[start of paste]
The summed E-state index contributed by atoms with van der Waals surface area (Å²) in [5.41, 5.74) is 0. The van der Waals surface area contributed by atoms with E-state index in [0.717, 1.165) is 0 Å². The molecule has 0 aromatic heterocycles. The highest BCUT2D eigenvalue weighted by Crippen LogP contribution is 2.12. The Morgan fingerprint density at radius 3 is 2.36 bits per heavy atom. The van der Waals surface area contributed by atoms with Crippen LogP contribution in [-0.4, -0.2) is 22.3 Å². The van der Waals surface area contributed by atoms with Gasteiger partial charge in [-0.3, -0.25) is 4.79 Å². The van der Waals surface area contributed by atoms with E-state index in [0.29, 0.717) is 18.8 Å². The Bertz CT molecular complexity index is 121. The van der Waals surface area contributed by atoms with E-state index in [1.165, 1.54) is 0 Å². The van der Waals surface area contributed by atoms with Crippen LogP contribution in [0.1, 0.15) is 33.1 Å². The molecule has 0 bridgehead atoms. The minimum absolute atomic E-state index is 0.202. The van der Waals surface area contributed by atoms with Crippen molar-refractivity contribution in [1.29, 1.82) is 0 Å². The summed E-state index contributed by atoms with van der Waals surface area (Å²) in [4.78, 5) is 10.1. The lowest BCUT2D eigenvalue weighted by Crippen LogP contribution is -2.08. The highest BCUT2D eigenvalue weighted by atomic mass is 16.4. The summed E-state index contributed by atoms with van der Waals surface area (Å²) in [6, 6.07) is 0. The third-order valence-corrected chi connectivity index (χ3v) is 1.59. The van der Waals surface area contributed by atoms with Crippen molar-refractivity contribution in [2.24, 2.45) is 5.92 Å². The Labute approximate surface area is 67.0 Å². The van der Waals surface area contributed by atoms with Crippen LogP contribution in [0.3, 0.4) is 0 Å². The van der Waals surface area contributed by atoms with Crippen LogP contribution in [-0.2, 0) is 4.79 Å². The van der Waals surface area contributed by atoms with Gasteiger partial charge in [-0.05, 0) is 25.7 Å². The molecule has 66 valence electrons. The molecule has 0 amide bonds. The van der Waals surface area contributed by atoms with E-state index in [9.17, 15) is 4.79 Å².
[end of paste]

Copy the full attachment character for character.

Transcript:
The summed E-state index contributed by atoms with van der Waals surface area (Å²) in [5.41, 5.74) is 0. The van der Waals surface area contributed by atoms with E-state index in [0.717, 1.165) is 0 Å². The molecule has 0 aromatic heterocycles. The highest BCUT2D eigenvalue weighted by Crippen LogP contribution is 2.12. The Morgan fingerprint density at radius 3 is 2.36 bits per heavy atom. The van der Waals surface area contributed by atoms with Crippen LogP contribution in [-0.4, -0.2) is 22.3 Å². The van der Waals surface area contributed by atoms with Gasteiger partial charge in [-0.3, -0.25) is 4.79 Å². The van der Waals surface area contributed by atoms with E-state index in [0.29, 0.717) is 18.8 Å². The Bertz CT molecular complexity index is 121. The van der Waals surface area contributed by atoms with E-state index in [1.165, 1.54) is 0 Å². The van der Waals surface area contributed by atoms with Crippen LogP contribution in [0.1, 0.15) is 33.1 Å². The molecule has 0 bridgehead atoms. The minimum absolute atomic E-state index is 0.202. The van der Waals surface area contributed by atoms with Crippen molar-refractivity contribution in [1.29, 1.82) is 0 Å². The summed E-state index contributed by atoms with van der Waals surface area (Å²) in [4.78, 5) is 10.1. The lowest BCUT2D eigenvalue weighted by Crippen LogP contribution is -2.08. The highest BCUT2D eigenvalue weighted by atomic mass is 16.4. The summed E-state index contributed by atoms with van der Waals surface area (Å²) in [6, 6.07) is 0. The third-order valence-corrected chi connectivity index (χ3v) is 1.59. The van der Waals surface area contributed by atoms with Crippen molar-refractivity contribution in [2.24, 2.45) is 5.92 Å². The Labute approximate surface area is 67.0 Å². The van der Waals surface area contributed by atoms with Crippen LogP contribution in [0.3, 0.4) is 0 Å². The van der Waals surface area contributed by atoms with Crippen LogP contribution in [-0.2, 0) is 4.79 Å². The van der Waals surface area contributed by atoms with Gasteiger partial charge in [-0.05, 0) is 25.7 Å². The molecule has 66 valence electrons. The molecule has 0 amide bonds. The van der Waals surface area contributed by atoms with E-state index in [9.17, 15) is 4.79 Å².